Inland marine exposures include accounts receivable if the contractor offers credit to customers, computers, contractor's equipment and tools, goods in transit, installation floater, and valuable papers and records for customers' and suppliers' information, installation specifications, and maintenance contracts. Employee tool coverage may be necessary if employees provide their own specialized equipment.
Crime exposure is primarily from employee dishonesty. Background checks, including criminal history, should be performed on all employees providing services to customers or handling money. Employees who cannot be bonded and licensed are a significant hazard as they have ready access to customers' premises and property.
This exposure can quickly grow from a crime loss against the alarm contractor to a liability loss from the customer. All ordering, billing and disbursement should be handled as separate duties with reconciliations occurring regularly.
Commercial auto exposures are generally limited to transporting workers, equipment and supplies to and from job sites. MVRs must be run on a regular basis. Random drug and alcohol testing should be conducted. Vehicles must be well maintained with records kept in a central location.
What Does Security Alarm Company Insurance Cover & Pay For?
Alarm companies can be sued for a variety of reasons, including:
- Failure to monitor: If an alarm company fails to monitor a client's premises as promised, and a burglary or other criminal activity occurs, the client may sue the alarm company for negligence.
- False alarms: Alarm companies can be sued if they repeatedly send emergency responders to a client's property for false alarms, which can lead to fines, penalties, or legal action.
- Equipment failure: If an alarm company's equipment fails to function properly, and this failure results in harm to a client, the company may be sued for negligence.
- Breach of contract: If an alarm company breaches its contract with a client, such as by failing to provide the agreed-upon level of service, the client may sue the company for breach of contract.
- Invasion of privacy: If an alarm company engages in surveillance or other activities that violate a client's privacy rights, the client may sue the company for invasion of privacy.
Insurance can protect alarm companies in several ways:
Liability insurance: This type of insurance can cover the costs of defending against a lawsuit and paying any damages awarded to the plaintiff. For example, if an alarm company is sued for negligence after failing to monitor a client's premises, liability insurance can help pay for the cost of defending against the lawsuit and any damages awarded to the plaintiff.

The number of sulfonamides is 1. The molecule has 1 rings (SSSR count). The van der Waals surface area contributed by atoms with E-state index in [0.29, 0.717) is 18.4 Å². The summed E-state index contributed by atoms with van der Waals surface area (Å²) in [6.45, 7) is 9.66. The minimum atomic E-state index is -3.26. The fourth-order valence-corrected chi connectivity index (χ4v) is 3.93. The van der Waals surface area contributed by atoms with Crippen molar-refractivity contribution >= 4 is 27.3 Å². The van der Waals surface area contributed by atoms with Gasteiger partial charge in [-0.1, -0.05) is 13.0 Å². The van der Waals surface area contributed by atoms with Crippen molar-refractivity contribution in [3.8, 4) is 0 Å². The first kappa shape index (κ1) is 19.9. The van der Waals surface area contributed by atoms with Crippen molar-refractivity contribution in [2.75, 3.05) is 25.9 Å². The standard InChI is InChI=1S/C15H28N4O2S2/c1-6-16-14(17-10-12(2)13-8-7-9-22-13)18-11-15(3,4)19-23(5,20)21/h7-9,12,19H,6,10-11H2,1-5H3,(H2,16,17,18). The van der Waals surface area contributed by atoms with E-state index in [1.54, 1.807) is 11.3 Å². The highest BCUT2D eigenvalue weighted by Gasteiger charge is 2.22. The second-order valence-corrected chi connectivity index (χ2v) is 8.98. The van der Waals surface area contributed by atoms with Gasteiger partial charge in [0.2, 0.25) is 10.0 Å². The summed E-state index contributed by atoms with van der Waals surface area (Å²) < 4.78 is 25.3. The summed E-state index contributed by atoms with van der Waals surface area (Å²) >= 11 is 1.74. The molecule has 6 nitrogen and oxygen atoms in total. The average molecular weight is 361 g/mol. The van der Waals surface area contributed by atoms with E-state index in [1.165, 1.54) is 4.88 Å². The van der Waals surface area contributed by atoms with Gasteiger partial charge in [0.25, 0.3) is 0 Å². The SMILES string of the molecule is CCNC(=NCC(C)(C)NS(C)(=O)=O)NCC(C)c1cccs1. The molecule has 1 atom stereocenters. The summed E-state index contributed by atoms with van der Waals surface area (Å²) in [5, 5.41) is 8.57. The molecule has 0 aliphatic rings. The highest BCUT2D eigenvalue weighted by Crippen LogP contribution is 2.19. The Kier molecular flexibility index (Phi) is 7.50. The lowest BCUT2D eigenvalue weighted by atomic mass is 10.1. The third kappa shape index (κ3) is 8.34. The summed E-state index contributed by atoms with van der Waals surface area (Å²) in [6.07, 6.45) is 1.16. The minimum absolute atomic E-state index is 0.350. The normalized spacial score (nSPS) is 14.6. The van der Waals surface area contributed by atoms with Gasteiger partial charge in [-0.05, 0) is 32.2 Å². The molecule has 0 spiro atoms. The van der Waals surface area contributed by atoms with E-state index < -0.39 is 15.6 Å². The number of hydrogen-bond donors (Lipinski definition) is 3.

Errors and omissions insurance: This type of insurance is designed to protect businesses that provide professional services, such as alarm monitoring. If an alarm company is sued for errors or omissions in its services, this insurance can help pay for the cost of defending against the lawsuit and any damages awarded to the plaintiff.
Cyber insurance: This type of insurance can protect alarm companies against cyber risks, such as hacking, data breaches, or other cyber attacks. If an alarm company is sued for a breach of privacy resulting from a cyber attack, cyber insurance can help pay for the cost of defending against the lawsuit and any damages awarded to the plaintiff.
Property insurance: This type of insurance can cover the cost of repairing or replacing the company's equipment if it is damaged or destroyed, protecting the company from losses resulting from equipment failure.
In summary, alarm companies can be sued for a variety of reasons, including failure to monitor, false alarms, equipment failure, breach of contract, and invasion of privacy. Insurance can protect alarm companies by providing coverage for the costs of defending against lawsuits and paying damages awarded to plaintiffs.
Commercial Insurance And Business Industry Classification
- SIC CODE: 7382 Security Systems Services, 1731 Electrical Work
- NAICS CODE: 561621 Security Systems Services (except Locksmiths), 238210 Electrical Contactors and Other Wiring Installation Contractors
- Suggested Workers Compensation Code(s): 7605 Burglar and Fire Alarm Installation or Repair & Drivers
Description for 7382: Security Systems Services
Division I: Services | Major Group 73: Business Services | Industry Group 738: Miscellaneous Business Services
7382 Security Systems Services: Establishments primarily engaged in monitoring and maintaining security systems devices, such as burglar and fire alarms. Establishments of this industry may sell or lease and install the security systems which they monitor and maintain. Establishments primarily engaged in the sales and installation, or installation only, of such devices are classified in Construction, Industry 1731.
- Burglar alarm monitoring and maintenance
- Fire alarm monitoring and maintenance
- Security systems devices, burglar and fire alarm: monitoring and
Description for 1731: Electrical Work
Division C: Construction | Major Group 17: Construction Special Trade Contractors | Industry Group 173: Electrical Work